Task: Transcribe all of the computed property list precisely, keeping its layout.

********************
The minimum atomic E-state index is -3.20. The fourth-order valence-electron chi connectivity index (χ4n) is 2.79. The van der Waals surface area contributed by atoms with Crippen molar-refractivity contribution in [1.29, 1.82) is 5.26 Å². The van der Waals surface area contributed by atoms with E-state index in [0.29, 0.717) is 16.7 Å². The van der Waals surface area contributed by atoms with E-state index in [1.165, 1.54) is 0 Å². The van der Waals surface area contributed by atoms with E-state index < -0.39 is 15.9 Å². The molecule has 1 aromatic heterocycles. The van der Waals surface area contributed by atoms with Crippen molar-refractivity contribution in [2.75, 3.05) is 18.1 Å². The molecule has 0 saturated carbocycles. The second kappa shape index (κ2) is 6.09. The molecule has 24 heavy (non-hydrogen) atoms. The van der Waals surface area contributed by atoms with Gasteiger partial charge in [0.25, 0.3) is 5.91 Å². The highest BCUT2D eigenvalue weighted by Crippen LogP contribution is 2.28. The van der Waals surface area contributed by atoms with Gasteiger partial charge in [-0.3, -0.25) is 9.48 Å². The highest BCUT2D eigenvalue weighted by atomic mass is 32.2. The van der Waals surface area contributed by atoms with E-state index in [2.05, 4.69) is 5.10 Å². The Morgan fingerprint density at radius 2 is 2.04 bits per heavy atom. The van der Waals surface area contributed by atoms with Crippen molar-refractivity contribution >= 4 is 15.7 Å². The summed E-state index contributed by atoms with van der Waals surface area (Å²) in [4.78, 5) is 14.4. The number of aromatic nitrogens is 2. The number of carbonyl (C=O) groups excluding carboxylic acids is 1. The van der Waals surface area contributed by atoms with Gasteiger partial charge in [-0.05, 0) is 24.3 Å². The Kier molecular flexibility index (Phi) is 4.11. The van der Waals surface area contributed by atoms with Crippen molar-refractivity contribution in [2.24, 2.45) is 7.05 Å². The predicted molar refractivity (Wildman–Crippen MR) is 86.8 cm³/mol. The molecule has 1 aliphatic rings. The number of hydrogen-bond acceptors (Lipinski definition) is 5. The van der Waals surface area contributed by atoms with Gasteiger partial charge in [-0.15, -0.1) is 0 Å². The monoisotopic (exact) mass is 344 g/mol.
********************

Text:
The minimum atomic E-state index is -3.20. The fourth-order valence-electron chi connectivity index (χ4n) is 2.79. The van der Waals surface area contributed by atoms with Crippen molar-refractivity contribution in [1.29, 1.82) is 5.26 Å². The van der Waals surface area contributed by atoms with E-state index in [0.29, 0.717) is 16.7 Å². The van der Waals surface area contributed by atoms with E-state index in [1.165, 1.54) is 0 Å². The van der Waals surface area contributed by atoms with E-state index < -0.39 is 15.9 Å². The molecule has 1 aromatic heterocycles. The van der Waals surface area contributed by atoms with Crippen molar-refractivity contribution in [2.75, 3.05) is 18.1 Å². The molecule has 0 saturated carbocycles. The second kappa shape index (κ2) is 6.09. The molecule has 24 heavy (non-hydrogen) atoms. The van der Waals surface area contributed by atoms with Gasteiger partial charge in [0.25, 0.3) is 5.91 Å². The highest BCUT2D eigenvalue weighted by Crippen LogP contribution is 2.28. The van der Waals surface area contributed by atoms with Gasteiger partial charge in [-0.3, -0.25) is 9.48 Å². The highest BCUT2D eigenvalue weighted by atomic mass is 32.2. The van der Waals surface area contributed by atoms with E-state index in [2.05, 4.69) is 5.10 Å². The Morgan fingerprint density at radius 2 is 2.04 bits per heavy atom. The van der Waals surface area contributed by atoms with Crippen molar-refractivity contribution >= 4 is 15.7 Å². The summed E-state index contributed by atoms with van der Waals surface area (Å²) in [4.78, 5) is 14.4. The number of aromatic nitrogens is 2. The number of carbonyl (C=O) groups excluding carboxylic acids is 1. The van der Waals surface area contributed by atoms with Gasteiger partial charge in [-0.05, 0) is 24.3 Å². The Kier molecular flexibility index (Phi) is 4.11. The van der Waals surface area contributed by atoms with Crippen molar-refractivity contribution in [2.24, 2.45) is 7.05 Å². The predicted molar refractivity (Wildman–Crippen MR) is 86.8 cm³/mol. The molecule has 1 aliphatic rings. The number of hydrogen-bond acceptors (Lipinski definition) is 5. The van der Waals surface area contributed by atoms with Gasteiger partial charge in [-0.15, -0.1) is 0 Å². The monoisotopic (exact) mass is 344 g/mol.